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On directing: "Too much work. Anyway, I have no talent for telling people what to do. Once when I was a staff sergeant in the army, I told some corporal what to do and he said, 'fuck you, do it yourself.' And I said, 'Alright, I will.' So much for my authority." --Walter Matthau quoted in Interview, January 1996
"Years ago Carol [Matthau's wife] talked Walter into going to Dachau [a Nazi death camp]. They started fighting on the train about something or other. They went through Dachau, still not speaking. They were still arguing when they got back to the hotel. When they got up to their rooms, Walter said to her, absolutely straight-faced, 'I just want you to know that you ruined my trip to Dachau!'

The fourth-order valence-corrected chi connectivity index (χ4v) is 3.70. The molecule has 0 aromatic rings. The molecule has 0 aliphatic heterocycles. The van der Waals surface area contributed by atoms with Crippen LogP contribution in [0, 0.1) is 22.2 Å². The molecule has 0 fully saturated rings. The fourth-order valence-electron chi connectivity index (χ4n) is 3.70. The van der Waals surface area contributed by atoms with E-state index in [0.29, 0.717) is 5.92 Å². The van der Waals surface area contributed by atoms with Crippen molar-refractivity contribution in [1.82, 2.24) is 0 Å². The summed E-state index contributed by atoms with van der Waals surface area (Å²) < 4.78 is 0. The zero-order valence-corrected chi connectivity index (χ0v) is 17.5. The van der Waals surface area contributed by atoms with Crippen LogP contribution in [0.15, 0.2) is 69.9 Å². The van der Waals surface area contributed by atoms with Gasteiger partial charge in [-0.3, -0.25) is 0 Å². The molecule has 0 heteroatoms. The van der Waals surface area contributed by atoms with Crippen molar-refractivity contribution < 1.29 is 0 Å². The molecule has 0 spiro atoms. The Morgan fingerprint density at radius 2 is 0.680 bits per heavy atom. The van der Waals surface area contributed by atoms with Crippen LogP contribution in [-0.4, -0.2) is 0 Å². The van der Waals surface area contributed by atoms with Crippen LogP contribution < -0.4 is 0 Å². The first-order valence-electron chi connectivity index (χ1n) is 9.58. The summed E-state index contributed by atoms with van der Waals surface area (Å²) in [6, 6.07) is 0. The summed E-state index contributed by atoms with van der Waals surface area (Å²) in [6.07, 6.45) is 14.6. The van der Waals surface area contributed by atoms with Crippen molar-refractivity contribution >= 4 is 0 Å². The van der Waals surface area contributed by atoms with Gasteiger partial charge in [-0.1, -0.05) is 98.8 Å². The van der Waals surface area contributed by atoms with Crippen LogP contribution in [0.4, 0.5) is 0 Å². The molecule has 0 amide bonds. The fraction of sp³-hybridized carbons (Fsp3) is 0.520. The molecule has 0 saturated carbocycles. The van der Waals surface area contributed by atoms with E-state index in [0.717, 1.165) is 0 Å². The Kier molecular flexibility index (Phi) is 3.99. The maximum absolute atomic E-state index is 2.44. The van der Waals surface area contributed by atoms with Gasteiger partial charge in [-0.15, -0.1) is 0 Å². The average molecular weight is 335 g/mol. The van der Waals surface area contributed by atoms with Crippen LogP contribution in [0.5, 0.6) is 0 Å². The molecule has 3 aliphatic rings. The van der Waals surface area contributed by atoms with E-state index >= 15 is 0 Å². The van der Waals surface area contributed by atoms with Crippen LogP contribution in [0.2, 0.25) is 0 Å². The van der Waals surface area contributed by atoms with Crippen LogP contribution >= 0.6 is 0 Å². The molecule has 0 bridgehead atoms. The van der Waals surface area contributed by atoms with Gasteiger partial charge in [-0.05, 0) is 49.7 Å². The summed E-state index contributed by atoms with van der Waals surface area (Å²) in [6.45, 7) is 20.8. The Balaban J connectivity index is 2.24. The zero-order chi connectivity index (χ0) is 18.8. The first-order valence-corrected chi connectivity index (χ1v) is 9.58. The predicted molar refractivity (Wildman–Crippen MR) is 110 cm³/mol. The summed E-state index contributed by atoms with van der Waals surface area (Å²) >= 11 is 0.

"Now that's funny. And I'm sure underneath, whether Walter was serious or not, he knew it was funny." --Jack Lemmon to Jess Cagle in Entertainment Weekly, January 28, 1994
"My wife is a depraved spender and I'm a degenerate gambler. For 'Grumpy Old Men', I'm gonna make $3 million. You know how long that lasts? Six months. Money is flowing like Niagara Falls into the s---house. And if I get lucky I'll die before I go broke." --Matthau in Entertainment Weekly, January 28, 1994